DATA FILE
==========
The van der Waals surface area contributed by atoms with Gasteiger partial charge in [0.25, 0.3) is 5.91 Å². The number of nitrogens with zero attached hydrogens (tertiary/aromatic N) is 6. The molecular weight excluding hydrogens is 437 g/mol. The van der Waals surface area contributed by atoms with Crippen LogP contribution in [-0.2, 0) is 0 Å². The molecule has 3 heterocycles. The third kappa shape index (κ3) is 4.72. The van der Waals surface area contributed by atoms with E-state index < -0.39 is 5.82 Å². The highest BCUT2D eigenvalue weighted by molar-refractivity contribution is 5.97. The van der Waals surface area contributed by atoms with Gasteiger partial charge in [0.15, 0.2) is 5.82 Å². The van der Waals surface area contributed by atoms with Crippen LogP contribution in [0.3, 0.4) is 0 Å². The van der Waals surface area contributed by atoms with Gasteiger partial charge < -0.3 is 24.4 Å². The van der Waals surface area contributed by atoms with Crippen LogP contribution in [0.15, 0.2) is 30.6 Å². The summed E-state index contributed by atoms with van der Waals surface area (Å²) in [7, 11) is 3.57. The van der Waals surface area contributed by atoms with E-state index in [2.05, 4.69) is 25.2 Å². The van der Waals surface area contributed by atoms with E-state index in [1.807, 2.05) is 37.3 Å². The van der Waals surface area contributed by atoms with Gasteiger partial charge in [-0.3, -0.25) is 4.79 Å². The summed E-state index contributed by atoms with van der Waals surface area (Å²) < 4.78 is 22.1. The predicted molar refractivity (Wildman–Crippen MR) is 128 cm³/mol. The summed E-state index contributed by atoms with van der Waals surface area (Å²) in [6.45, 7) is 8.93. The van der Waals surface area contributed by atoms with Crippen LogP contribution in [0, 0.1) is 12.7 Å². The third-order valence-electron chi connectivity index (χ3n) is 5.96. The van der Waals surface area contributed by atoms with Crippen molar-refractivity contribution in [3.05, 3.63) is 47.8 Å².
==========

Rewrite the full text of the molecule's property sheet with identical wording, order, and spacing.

The van der Waals surface area contributed by atoms with Gasteiger partial charge in [0.25, 0.3) is 5.91 Å². The number of nitrogens with zero attached hydrogens (tertiary/aromatic N) is 6. The molecular weight excluding hydrogens is 437 g/mol. The van der Waals surface area contributed by atoms with Crippen LogP contribution in [-0.2, 0) is 0 Å². The molecule has 3 heterocycles. The third kappa shape index (κ3) is 4.72. The van der Waals surface area contributed by atoms with E-state index < -0.39 is 5.82 Å². The highest BCUT2D eigenvalue weighted by molar-refractivity contribution is 5.97. The van der Waals surface area contributed by atoms with Gasteiger partial charge in [0.15, 0.2) is 5.82 Å². The van der Waals surface area contributed by atoms with Crippen LogP contribution in [0.3, 0.4) is 0 Å². The van der Waals surface area contributed by atoms with Gasteiger partial charge < -0.3 is 24.4 Å². The van der Waals surface area contributed by atoms with Crippen LogP contribution in [0.15, 0.2) is 30.6 Å². The summed E-state index contributed by atoms with van der Waals surface area (Å²) in [7, 11) is 3.57. The van der Waals surface area contributed by atoms with E-state index in [2.05, 4.69) is 25.2 Å². The van der Waals surface area contributed by atoms with E-state index in [1.807, 2.05) is 37.3 Å². The van der Waals surface area contributed by atoms with Gasteiger partial charge in [-0.3, -0.25) is 4.79 Å². The summed E-state index contributed by atoms with van der Waals surface area (Å²) < 4.78 is 22.1. The predicted molar refractivity (Wildman–Crippen MR) is 128 cm³/mol. The summed E-state index contributed by atoms with van der Waals surface area (Å²) in [6.45, 7) is 8.93. The van der Waals surface area contributed by atoms with Crippen LogP contribution in [0, 0.1) is 12.7 Å². The third-order valence-electron chi connectivity index (χ3n) is 5.96. The van der Waals surface area contributed by atoms with Crippen molar-refractivity contribution in [3.05, 3.63) is 47.8 Å².